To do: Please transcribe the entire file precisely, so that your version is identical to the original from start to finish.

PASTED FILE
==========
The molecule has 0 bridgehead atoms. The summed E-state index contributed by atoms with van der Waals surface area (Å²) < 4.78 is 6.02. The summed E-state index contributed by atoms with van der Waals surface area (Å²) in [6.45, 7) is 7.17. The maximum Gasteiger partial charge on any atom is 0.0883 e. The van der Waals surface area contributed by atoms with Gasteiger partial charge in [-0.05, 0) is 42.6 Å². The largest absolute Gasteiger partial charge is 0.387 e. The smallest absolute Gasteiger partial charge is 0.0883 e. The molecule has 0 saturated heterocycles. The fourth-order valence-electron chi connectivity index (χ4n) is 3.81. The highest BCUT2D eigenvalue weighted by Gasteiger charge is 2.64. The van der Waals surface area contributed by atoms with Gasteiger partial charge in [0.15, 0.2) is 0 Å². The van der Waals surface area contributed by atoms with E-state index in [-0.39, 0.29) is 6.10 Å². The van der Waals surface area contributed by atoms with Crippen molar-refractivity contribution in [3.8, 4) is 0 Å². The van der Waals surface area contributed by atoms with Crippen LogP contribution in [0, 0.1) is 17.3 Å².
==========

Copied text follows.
The molecule has 0 bridgehead atoms. The summed E-state index contributed by atoms with van der Waals surface area (Å²) < 4.78 is 6.02. The summed E-state index contributed by atoms with van der Waals surface area (Å²) in [6.45, 7) is 7.17. The maximum Gasteiger partial charge on any atom is 0.0883 e. The van der Waals surface area contributed by atoms with Gasteiger partial charge in [-0.05, 0) is 42.6 Å². The largest absolute Gasteiger partial charge is 0.387 e. The smallest absolute Gasteiger partial charge is 0.0883 e. The molecule has 0 saturated heterocycles. The fourth-order valence-electron chi connectivity index (χ4n) is 3.81. The highest BCUT2D eigenvalue weighted by Gasteiger charge is 2.64. The van der Waals surface area contributed by atoms with Gasteiger partial charge in [0.15, 0.2) is 0 Å². The van der Waals surface area contributed by atoms with E-state index in [-0.39, 0.29) is 6.10 Å². The van der Waals surface area contributed by atoms with Crippen molar-refractivity contribution in [3.8, 4) is 0 Å². The van der Waals surface area contributed by atoms with Crippen LogP contribution in [0, 0.1) is 17.3 Å².